Democracy, that beloved system of government that vests power in the people, comes with an unsuspected danger. It invites mob rule. Consider the 7,000-signature petition that sent public art at NY’s Federal Plaza to the junkyard.

The sculpture, called “Tilted Arc” by Richard Serra, was a 12-foot tall, 120-foot long, slightly tilted wall of rust-colored metal that bisected the Plaza and blocked foot traffic.

Serra, who died last week at age 85, had alluded to New Yorkers’ rejection of “Tilted Arc” in a remark noted in The Guardian obituary last month: “I don’t think it is the function of art to be pleasing.

Art is not democratic.”

Let’s talk about this

Granted, Serra’s sculpture forced passersby – Federal employees on their way to work – to find other routes to cross the Plaza. What’s more, the rusty-looking wall was far from an objet d’art.

The petitioners also had a built-in reason to complain. “Tilted Arc” was commissioned by the U.S. General Services Administration Art-in-Architecture program, and was funded with taxpayer dollars.

But disabusing Federal Plaza of Serra’s artwork amounted to more than removal. Because it was site-specific, designed especially for Federal Plaza, getting it carted away meant killing it.

Granted, a public hearing in preceding the kill, PBS reported in 1985 that 122 people testifying they liked it, including some stars of the art world, such as Claes Oldenburg and Keith Haring.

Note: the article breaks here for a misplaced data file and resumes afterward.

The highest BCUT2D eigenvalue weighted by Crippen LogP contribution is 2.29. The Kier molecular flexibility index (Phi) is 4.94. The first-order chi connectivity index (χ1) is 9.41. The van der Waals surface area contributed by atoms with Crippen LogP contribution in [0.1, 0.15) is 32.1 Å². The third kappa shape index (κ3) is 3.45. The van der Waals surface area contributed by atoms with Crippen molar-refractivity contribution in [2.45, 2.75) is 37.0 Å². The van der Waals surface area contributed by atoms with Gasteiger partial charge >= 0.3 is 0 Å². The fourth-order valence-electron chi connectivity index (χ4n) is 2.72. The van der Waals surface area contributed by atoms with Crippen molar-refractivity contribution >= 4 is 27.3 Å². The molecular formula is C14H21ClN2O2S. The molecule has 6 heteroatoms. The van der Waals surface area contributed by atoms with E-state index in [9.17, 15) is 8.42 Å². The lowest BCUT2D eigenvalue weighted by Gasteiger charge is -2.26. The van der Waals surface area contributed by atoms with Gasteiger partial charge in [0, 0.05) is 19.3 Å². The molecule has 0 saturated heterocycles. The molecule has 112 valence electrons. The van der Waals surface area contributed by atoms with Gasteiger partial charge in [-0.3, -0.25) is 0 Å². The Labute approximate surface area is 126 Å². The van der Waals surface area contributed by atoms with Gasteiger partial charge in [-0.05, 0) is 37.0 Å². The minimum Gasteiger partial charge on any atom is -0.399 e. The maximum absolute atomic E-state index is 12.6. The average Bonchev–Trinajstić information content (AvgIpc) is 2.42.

Only 58 argued against it. Clearly, the petitioners didn’t show.

I keep thinking of the Florida school principal’s forced resignation because parents were upset that their children’s art class showed a photo of Michelangelo’s statue of David.

If it’s public demand can remove an educator over a mere photo, can the removal of that artwork in situ be far behind?

It looks to be only a matter of time before those parents of school children assigned a field trip to Florida’s state museum demand removal of the statue “David” standing tall in the museum courtyard.

Another New York eyesore

Naturally, public art won’t please everyone. But it Serra’s “Tilted Arc” was had to go, surely “Sunbather” by Ohad Meromi at a Long Island City intersection to be ousted, too, and as far as I’m concerned, the sooner the better.

What you see, if you can stand to look, is an eight-foot tall, 4,000 pound florescent pink Gumby-looking bronze in repose. It goes without saying that the obvious question is, who sunbathes on a busy street in the middle of Long Island City?

Costing $515,000 city taxpayer dollars from a street improvement project, “Sunbather” has met with a lot of naysayers. One of them even mounted sign on the site calling the sculpture a "misuse of our tax dollars."

Yet, the statue still basks in the street. Clearly, what’s missing in the effort to get rid of this thing is the democratic way – a petition.